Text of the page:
As we are learning about life cycles we are looking after caterpillars in class which we hope will transform into beautiful butterflies and then we will set them free.
Our Poly Tunnel has arrived and parents are going to help to prepare the ground for us which is exciting.
Today we walked over to the farm and met Colin and Hannah in the sunshine to learn about lambing. Firstly, we saw a ewe who was adopting a lamb because her lamb had died. Then, we went to see the different sheep and lambs. We saw one ewe who was about to give birth. We learned a great deal and found out the answers to our many questions. We really enjoyed the visit and we were interested to hear about the adoption of lambs, and how important it is that the lamb has a good start with feeding and bonding. We were able to have both break time and lunchtime on the beach which was a real treat as well. During lunch we found out that the ewe, that we had seen earlier, had given birth to twins. Thank you very much to Colin and Hannah for taking the time out of their day, at this busy time, and for being so informative.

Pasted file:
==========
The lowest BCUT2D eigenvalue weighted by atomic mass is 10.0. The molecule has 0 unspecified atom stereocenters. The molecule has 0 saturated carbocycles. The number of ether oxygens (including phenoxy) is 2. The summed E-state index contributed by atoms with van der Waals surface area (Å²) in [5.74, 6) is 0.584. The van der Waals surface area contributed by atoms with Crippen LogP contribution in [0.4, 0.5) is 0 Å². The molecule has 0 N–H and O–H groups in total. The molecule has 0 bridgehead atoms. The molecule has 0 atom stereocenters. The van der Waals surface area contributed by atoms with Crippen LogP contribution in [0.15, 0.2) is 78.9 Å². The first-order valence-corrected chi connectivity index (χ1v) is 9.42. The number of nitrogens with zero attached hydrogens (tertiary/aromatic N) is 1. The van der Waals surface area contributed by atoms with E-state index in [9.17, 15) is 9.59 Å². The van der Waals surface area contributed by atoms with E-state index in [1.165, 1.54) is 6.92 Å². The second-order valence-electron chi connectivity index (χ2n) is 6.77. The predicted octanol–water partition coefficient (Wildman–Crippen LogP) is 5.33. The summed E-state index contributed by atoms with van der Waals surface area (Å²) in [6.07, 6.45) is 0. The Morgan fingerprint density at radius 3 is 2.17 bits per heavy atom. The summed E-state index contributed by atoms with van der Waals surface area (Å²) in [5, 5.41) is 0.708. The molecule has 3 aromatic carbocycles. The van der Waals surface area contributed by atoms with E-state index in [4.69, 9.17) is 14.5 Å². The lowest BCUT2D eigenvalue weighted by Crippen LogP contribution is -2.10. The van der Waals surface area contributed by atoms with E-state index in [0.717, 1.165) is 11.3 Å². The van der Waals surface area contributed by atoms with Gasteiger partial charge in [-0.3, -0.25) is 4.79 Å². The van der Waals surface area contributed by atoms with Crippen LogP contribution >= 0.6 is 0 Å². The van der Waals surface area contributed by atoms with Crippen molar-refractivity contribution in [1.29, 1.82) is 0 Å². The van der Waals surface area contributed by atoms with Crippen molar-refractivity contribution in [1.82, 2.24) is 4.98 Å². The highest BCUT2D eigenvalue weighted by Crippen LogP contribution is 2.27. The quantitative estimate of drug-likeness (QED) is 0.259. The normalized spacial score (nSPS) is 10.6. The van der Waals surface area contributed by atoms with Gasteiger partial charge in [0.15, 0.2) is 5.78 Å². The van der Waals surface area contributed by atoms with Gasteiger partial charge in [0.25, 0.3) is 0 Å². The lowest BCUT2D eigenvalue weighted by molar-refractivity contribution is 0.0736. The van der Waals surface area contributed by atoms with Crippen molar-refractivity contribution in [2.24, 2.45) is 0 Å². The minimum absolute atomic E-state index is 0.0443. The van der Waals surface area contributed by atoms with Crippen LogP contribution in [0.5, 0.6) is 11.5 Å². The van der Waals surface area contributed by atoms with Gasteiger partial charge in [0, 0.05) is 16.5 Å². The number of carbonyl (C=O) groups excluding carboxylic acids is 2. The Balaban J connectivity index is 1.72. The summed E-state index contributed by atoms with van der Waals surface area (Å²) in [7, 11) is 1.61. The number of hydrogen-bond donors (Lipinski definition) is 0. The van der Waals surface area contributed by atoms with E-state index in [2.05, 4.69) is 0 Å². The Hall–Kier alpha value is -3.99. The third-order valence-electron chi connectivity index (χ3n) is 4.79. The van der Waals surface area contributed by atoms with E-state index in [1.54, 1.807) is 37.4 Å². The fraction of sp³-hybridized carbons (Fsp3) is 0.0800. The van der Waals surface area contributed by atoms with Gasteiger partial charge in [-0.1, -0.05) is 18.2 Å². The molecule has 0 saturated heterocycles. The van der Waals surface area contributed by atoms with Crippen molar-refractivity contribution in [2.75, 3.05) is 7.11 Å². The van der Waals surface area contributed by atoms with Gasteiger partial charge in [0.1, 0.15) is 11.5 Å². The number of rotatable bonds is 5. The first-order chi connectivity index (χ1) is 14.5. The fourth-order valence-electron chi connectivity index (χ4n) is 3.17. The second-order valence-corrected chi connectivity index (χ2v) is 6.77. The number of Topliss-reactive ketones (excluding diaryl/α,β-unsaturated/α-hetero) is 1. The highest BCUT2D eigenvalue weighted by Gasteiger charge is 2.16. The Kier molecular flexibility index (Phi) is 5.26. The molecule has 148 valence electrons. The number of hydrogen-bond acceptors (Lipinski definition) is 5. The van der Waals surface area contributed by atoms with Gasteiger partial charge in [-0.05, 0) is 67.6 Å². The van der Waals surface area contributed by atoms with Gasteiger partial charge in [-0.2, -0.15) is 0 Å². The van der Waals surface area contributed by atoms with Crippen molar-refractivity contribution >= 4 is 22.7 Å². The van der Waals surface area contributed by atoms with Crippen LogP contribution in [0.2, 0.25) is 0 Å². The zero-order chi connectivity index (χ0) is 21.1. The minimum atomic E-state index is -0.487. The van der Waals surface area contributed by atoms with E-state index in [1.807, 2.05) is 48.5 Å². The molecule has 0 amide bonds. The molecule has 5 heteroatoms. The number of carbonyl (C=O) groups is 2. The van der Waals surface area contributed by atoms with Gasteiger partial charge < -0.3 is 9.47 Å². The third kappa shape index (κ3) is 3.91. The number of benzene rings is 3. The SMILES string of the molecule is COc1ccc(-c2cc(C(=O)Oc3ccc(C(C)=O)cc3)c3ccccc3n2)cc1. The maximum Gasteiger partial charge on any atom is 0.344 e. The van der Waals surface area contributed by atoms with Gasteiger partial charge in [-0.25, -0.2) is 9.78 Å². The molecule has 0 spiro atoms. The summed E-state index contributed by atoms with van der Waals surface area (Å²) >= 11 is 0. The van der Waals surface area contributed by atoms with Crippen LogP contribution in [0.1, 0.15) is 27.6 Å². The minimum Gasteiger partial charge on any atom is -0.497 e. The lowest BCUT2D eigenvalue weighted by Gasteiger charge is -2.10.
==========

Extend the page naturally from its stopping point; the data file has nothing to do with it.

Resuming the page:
David, Katie and Mrs Baker, Muck Primary School

This month on Canna is the start of a new joint venture by Island Residents Denise Guthrie and Colin Irvine. They have combined their talents and are busy preparing and painting the Pier shop for their new business called Hebridean Beauty. They will be selling handmade soap, body and hair products, candles and artisanal teas using local herbs, flowers and seaweed as well as inspiration from their natural surroundings. The grand opening was on Saturday 25th April at 2pm with bubbly and canapés (see photo below). If you are visiting the Island please do drop by and take a look. Have a look at the website at www.hebrideanbeauty.com